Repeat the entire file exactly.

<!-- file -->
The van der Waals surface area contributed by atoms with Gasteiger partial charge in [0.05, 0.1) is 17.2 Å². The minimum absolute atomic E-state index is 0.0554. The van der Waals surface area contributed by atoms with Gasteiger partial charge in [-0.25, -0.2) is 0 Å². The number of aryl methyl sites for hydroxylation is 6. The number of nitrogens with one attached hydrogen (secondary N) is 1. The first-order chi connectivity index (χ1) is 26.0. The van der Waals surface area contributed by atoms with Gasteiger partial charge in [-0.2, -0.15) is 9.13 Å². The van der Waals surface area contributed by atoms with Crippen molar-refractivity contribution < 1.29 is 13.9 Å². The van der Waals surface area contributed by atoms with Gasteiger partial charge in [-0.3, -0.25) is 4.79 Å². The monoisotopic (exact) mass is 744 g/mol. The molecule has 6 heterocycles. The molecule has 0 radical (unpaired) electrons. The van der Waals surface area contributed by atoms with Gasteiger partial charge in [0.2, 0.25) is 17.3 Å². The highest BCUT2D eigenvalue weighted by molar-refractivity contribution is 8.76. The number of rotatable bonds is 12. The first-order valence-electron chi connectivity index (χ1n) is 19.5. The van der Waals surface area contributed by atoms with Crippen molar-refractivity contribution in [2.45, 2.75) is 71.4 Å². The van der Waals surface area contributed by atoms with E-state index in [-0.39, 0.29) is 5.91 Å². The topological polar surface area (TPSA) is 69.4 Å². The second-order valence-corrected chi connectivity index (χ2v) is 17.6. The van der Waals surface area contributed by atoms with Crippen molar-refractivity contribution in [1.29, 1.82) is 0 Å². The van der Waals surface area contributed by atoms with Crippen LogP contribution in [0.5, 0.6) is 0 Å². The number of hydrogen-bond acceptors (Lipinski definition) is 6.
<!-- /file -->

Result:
The van der Waals surface area contributed by atoms with Gasteiger partial charge in [0.05, 0.1) is 17.2 Å². The minimum absolute atomic E-state index is 0.0554. The van der Waals surface area contributed by atoms with Gasteiger partial charge in [-0.25, -0.2) is 0 Å². The number of aryl methyl sites for hydroxylation is 6. The number of nitrogens with one attached hydrogen (secondary N) is 1. The first-order chi connectivity index (χ1) is 26.0. The van der Waals surface area contributed by atoms with Gasteiger partial charge in [-0.2, -0.15) is 9.13 Å². The van der Waals surface area contributed by atoms with Crippen molar-refractivity contribution < 1.29 is 13.9 Å². The van der Waals surface area contributed by atoms with Gasteiger partial charge in [-0.3, -0.25) is 4.79 Å². The monoisotopic (exact) mass is 744 g/mol. The molecule has 6 heterocycles. The molecule has 0 radical (unpaired) electrons. The van der Waals surface area contributed by atoms with Gasteiger partial charge in [0.2, 0.25) is 17.3 Å². The highest BCUT2D eigenvalue weighted by molar-refractivity contribution is 8.76. The number of rotatable bonds is 12. The first-order valence-electron chi connectivity index (χ1n) is 19.5. The van der Waals surface area contributed by atoms with Crippen molar-refractivity contribution in [2.45, 2.75) is 71.4 Å². The van der Waals surface area contributed by atoms with E-state index in [-0.39, 0.29) is 5.91 Å². The topological polar surface area (TPSA) is 69.4 Å². The second-order valence-corrected chi connectivity index (χ2v) is 17.6. The van der Waals surface area contributed by atoms with Crippen molar-refractivity contribution in [1.29, 1.82) is 0 Å². The van der Waals surface area contributed by atoms with Crippen LogP contribution in [0.5, 0.6) is 0 Å². The number of hydrogen-bond acceptors (Lipinski definition) is 6.